I guess you could say this is our first full day on the road...and what a day it’s been. When you’re in a foreign land some things become apparent quite quickly. We had arrived in Cuzco, a UNESCO World Heritage site, so had been removed somewhat from a clear picture. When there are protocols in place to protect an area of historical interest a skewed view can sometimes be had. When you leave town however a different picture emerges.
Two things have really begun to stand out. The inhospitable landscape and the kindness of the Peruvian people. We had spent a day and a half at Alejandro’s mother’s country house. A mechanical problem had prevented us from proceeding so instead of putting us up in a hotel we were given the keys to a gorgeous house in the country for not just one night but two. Alejandro, Ada and the crew at Peru Motor Tours had burned the midnight oil to make sure the Honda Transalp was ready for our trip. They had said they would bring the bike from Cuzco to the country house at 7:30am, and at 7:30am they arrived. Within a short period of time they had us sorted with new paperwork to cross into Bolivia and had brought spare inner tubes, tools and a hearty send-off. I know we are customers and it’s expected that services paid for are services rendered. But what happens when perhaps there is a problem with the service. Through no fault of Peru Moto Tours a mechanical mishap had stopped our journey. It is what took place during the time between the mechanical failure and our re-departure that tells the story. In our opinion the after sales service shined. A house in the country, a phone to use for updates, dinner sent out to the house and a general sense of commraderie were a very nice touch so shortly after arriving in Peru.
There were other acts of kindness during the day, but first we had to get there. We passed the toll booth where we had had a flat tire two days earlier, passed the breakdown site and then were on to virgin roads. As the morning rolled on we whipped through more villages that struck us as bleak. At a glance it appears that Peruvians live in a constant state of construction, destruction or abandonment. Many of the towns we passed through seemed like nothing more than ideas. Maybe we should build a town here? Then they half build it and move on. Nothing is complete, just construction, destruction and abandonment.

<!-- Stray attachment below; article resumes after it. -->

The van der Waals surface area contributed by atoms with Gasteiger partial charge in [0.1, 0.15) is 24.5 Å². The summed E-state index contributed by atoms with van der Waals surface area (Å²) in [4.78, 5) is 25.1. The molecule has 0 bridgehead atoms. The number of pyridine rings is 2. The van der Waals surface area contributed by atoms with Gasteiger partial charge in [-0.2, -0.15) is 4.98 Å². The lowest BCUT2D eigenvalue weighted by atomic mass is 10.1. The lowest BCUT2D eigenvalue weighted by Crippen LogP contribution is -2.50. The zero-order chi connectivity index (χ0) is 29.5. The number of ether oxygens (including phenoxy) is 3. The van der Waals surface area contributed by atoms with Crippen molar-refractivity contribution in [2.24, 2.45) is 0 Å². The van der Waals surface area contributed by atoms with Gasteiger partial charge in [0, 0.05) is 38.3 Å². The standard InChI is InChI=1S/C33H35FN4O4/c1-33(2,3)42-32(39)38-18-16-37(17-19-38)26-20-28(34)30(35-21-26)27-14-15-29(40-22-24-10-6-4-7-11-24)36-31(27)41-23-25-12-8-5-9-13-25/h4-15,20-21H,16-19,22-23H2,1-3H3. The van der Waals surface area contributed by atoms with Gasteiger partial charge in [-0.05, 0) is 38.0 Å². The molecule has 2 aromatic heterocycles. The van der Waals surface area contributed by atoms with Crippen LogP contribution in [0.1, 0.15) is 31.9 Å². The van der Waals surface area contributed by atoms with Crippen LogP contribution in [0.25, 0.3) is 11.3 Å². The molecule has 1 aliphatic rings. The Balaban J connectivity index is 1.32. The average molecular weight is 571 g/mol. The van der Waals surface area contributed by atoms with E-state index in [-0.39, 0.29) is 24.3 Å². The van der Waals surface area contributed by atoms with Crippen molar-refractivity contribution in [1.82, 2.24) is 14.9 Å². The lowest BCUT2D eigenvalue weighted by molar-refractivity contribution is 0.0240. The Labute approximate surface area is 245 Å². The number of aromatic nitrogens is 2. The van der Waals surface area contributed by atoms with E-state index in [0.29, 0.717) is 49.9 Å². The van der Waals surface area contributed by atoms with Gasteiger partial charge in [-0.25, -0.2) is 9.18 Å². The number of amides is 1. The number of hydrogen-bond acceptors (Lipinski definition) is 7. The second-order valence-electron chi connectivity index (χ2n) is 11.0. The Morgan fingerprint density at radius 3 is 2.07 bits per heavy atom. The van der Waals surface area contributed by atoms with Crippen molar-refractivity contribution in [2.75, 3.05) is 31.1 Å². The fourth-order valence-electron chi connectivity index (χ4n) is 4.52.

We rolled on and up in altitude. The villages became scarcer though the herds of cattle and flocks of sheep and watchdogs were ever present....and the Alpacas...they were everywhere. The mountains were beautiful in a desolate way. It was perhaps that desolation combined with the state of many of the villages that pounded the point home. Everywhere we looked, looked tough. The buildings were built by hand, stone walls built by hand, fields plowed and hoed by hand. Elder woman tended sheep alongside the road, others were carrying loads on their backs to an unknown destination. Skin was weathered and cloths well warn. Life looked hard, everything we were seeing looked hard, including the landscape. Yes, it was beautiful, but it was an austere beauty, a beauty removed from what we know as Western Canada. We came upon a lonely red roofed church in a valley with Alpacas in a pen close by. Beyond the valley the mountains rose and a glacier shone in the distance. We stopped to take a closer look. While Dominik took pictures I wandered over to a collection of men being doled out Alpaca soup from a huge cauldron next to the Alpaca pen. I approached and they soon welcomed me into their circle. As one ladled out the soup another took his knife and cut off a large piece of Alpaca meat and handed it to me on his knife. He was missing a couple of teeth and his skin was dark from the sun, a working man with a friendly smile. He and the others watched me take it and encouraged me to try it. I did, it was fantastic. A short while later I took my leave and Dominik and I were back on the road.